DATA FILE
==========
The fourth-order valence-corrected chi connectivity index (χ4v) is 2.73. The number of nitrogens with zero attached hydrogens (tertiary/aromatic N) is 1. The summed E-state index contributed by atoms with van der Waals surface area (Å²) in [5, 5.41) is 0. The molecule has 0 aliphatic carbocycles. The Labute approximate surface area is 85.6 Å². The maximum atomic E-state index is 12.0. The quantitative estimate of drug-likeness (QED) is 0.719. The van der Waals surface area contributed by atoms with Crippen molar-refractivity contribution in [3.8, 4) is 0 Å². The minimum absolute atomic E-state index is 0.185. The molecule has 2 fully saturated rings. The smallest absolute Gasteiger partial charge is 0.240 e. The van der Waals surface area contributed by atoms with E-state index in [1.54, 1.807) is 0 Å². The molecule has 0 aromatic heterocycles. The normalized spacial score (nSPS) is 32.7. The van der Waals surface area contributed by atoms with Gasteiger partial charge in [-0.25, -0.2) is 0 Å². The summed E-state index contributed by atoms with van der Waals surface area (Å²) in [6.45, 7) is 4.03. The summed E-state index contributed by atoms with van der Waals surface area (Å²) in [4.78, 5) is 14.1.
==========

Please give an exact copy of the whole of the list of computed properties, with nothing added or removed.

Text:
The fourth-order valence-corrected chi connectivity index (χ4v) is 2.73. The number of nitrogens with zero attached hydrogens (tertiary/aromatic N) is 1. The summed E-state index contributed by atoms with van der Waals surface area (Å²) in [5, 5.41) is 0. The molecule has 0 aliphatic carbocycles. The Labute approximate surface area is 85.6 Å². The maximum atomic E-state index is 12.0. The quantitative estimate of drug-likeness (QED) is 0.719. The van der Waals surface area contributed by atoms with Crippen molar-refractivity contribution in [3.8, 4) is 0 Å². The minimum absolute atomic E-state index is 0.185. The molecule has 2 fully saturated rings. The smallest absolute Gasteiger partial charge is 0.240 e. The van der Waals surface area contributed by atoms with E-state index in [1.54, 1.807) is 0 Å². The molecule has 0 aromatic heterocycles. The normalized spacial score (nSPS) is 32.7. The van der Waals surface area contributed by atoms with Gasteiger partial charge in [-0.25, -0.2) is 0 Å². The summed E-state index contributed by atoms with van der Waals surface area (Å²) in [6.45, 7) is 4.03. The summed E-state index contributed by atoms with van der Waals surface area (Å²) in [4.78, 5) is 14.1.